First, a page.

Many baseball writers — from Bob Nightengale of USA Today to Jon Heyman of CBS Sports to Gordon Edes of ESPN Boston — are reporting that the leading candidate to become general manager of the Boston Red Sox is …
Of whom you’ve heard.
Here we note the obvious: Eleven months ago, the Atlanta Braves fired Wren as GM in as callous a manner as anyone could remember. They used the loaded word “terminated,” and at no time in the post-firing press conference did president John Schuerholz employ the boilerplate “we thank Frank for his service and wish the best for him and his family.”
Under new (general) management, the Braves have spent the intervening 11 months divesting themselves of almost everyone who worked with Wren — with the exception of John Coppolella, now the assistant GM and the deputy to newly installed president of baseball operations John Hart, and Fredi Gonzalez, whom Wren hired to succeed Bobby Cox. Of the 25 men on the roster for Wednesday’s game in San Diego, only four had played for the big-league Braves — Freddie Freeman, Julio Teheran, Andrelton Simmons and Arodys Vizcaino — while Wren was in power, and Vizcaino bears an asterisk. Wren had traded him to the Cubs; the two Johns reacquired him last fall.
The new Braves clearly hated the way Wren did things, but here it must be said: Wren’s teams made the playoffs in 2010, 2012 and 2013; they won 94 games in 2012 and 96 games and the National League East in 2013. From Opening Day 2010 through Sept. 17, 2014 — five days before his “termination” — Wren’s Braves had won more games than any other NL team.
Wren wasn’t fired because of wins and losses. He was fired in part because he whiffed egregiously on Dan Uggla’s contract extension and especially on the free-agent signing of B.J. (now Melvin Jr.) Upton, but mostly he was fired because he ran the organization but made almost no allies. Nobody disputed that he was smart and hard-working. He just wasn’t very good with people.
In Boston, that could be less an issue. (Not that the Red Sox front office isn’t populated with actual people.) Difference is, Wren wouldn’t be the face of the franchise there. Dave Dombrowski, just hired as president of baseball operations, is and will be. This is in keeping with the new model of front offices: Theo Epstein and Andrew Friedman and Brian Sabean aren’t the titular GMs with the Cubs, the Dodgers and the Giants, but everyone knows they’re in charge.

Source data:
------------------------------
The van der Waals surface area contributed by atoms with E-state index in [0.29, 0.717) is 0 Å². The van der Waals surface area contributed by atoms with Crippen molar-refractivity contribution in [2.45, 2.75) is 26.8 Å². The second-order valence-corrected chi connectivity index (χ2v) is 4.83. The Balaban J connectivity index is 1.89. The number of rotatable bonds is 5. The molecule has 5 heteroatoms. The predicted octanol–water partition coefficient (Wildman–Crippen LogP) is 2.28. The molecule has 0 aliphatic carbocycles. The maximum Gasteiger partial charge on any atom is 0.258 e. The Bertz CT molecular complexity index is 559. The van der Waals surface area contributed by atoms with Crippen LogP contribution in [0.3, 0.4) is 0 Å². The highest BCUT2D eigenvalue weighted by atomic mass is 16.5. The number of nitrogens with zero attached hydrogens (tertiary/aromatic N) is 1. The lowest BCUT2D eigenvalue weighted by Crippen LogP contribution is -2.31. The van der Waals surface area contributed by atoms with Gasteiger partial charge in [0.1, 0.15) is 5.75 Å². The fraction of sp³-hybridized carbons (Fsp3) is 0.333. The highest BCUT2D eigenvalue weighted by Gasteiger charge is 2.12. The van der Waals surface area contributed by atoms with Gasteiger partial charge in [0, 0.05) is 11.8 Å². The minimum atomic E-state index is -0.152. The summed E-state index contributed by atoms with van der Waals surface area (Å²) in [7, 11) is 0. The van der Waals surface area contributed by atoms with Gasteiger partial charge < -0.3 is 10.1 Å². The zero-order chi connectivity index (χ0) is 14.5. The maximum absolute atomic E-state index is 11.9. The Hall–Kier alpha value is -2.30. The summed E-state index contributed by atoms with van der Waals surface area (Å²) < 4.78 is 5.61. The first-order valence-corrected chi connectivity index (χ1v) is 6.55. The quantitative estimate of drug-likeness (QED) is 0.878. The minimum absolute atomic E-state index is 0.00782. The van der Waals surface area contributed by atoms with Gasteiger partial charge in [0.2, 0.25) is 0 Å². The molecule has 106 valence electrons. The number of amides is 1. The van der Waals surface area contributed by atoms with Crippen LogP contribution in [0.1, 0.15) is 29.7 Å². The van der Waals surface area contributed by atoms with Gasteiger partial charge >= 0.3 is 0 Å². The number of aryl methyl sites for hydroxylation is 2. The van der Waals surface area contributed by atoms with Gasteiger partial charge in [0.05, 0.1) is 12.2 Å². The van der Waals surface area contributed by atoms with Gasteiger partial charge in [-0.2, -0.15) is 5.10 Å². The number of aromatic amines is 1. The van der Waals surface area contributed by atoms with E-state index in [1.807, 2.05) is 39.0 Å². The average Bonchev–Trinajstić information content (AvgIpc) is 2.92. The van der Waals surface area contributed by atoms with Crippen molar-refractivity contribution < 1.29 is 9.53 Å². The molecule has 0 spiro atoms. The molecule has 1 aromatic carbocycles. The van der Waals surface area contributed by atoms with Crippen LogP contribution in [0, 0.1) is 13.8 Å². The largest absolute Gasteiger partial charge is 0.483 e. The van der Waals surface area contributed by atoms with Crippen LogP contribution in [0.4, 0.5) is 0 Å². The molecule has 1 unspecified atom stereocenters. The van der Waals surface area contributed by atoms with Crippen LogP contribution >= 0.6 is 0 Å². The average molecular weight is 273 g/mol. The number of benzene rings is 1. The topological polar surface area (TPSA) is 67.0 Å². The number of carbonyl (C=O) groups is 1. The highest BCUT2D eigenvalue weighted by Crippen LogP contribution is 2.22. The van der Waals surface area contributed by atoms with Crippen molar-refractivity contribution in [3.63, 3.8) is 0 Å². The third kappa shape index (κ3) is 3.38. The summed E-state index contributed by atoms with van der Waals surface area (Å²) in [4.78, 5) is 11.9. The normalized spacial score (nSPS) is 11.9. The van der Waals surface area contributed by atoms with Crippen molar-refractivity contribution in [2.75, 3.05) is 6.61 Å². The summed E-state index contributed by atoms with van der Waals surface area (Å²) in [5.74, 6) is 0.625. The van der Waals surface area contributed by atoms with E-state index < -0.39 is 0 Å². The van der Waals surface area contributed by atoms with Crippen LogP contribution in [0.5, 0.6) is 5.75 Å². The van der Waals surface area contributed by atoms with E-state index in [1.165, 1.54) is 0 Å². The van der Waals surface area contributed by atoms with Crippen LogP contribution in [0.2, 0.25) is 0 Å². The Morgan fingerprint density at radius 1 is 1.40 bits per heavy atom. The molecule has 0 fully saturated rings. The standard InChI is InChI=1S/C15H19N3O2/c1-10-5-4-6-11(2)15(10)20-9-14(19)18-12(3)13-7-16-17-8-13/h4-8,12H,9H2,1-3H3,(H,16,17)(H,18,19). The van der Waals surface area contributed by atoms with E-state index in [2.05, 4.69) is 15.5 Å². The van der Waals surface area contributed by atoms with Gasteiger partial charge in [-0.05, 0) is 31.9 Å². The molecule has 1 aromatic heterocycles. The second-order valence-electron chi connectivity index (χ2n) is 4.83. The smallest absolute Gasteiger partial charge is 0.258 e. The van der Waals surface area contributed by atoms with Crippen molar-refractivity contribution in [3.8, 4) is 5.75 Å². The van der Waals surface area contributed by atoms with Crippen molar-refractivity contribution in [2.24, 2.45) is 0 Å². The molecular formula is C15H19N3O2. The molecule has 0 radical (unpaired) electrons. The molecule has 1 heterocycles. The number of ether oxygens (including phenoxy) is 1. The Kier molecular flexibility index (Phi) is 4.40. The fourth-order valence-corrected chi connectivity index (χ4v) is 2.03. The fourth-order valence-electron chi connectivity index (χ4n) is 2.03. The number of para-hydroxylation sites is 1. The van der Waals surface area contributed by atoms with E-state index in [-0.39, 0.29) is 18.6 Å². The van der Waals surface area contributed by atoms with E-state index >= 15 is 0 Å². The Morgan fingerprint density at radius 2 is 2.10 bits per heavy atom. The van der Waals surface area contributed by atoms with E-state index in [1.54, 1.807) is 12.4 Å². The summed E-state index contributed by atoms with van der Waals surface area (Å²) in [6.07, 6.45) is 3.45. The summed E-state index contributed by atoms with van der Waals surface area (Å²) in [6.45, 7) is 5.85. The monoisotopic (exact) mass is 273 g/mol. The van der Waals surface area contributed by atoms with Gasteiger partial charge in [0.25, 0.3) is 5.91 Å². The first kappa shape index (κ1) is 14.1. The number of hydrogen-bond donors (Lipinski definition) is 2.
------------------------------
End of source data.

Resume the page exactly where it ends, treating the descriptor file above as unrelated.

Wren and Dombrowski go way back. Wren was Dombrowski’s director of scouting when the latter was GM in Montreal. Wren was assistant GM (and later vice president) when Dombrowski was the Marlins’ general manager; the two were in place when Florida won the 1997 World Series. They’re of a similar age, and they’ve stayed close over the years.
The most striking aspect of a possible Dombrowski/Wren pairing in Boston would be stylistic: Neither is the biggest fan of advanced analytics, and the Red Sox were among the first organizations to embrace sabermetrics. Epstein and his successor Ben Cherington are true believers, and Bill James, the father of sabermetrics, remains on the Sox masthead as a senior adviser for baseball operations.
Wren once told me a story that involved Dombrowski. Early in the 2012 season, Cubs second baseman Darwin Barney was listed with a greater WAR value than Miguel Cabrera, who was the cornerstone of Dombrowski’s Tigers and would win the Triple Crown. Seeing this bit of data, Dombrowski summoned his numbers guy and said something to the effect than any valuation appraising Darwin Barney as superior to Miguel Cabrera wasn’t worth the paper on which it was printed out.
(I should also note that Gonzalez told me almost exactly the same story, although he attributed the incredulity to Jim Leyland, then the Tigers’ manager.)
Given the dispatch with which the Braves have moved to distance themselves from Wren and all his doings, you’d have thought it tough for him to get yet another GM job. (Remember, he’d been canned in 1999 after one season in Baltimore.) But Wren, who had few pals among Braves, has a pal in Dombrowski, who’d be his boss.
My biggest complaint about Wren wasn’t so much what he did but how fast he did it. He needed someone above him to say, “Slow down.” Schuerholz might have been that someone here, but he’d stepped away from most of the baseball stuff. Assuming Dombrowski is that someone in Boston, there’s no reason Frank Wren can’t do a good job — even for a franchise that’s scrutinized like no other.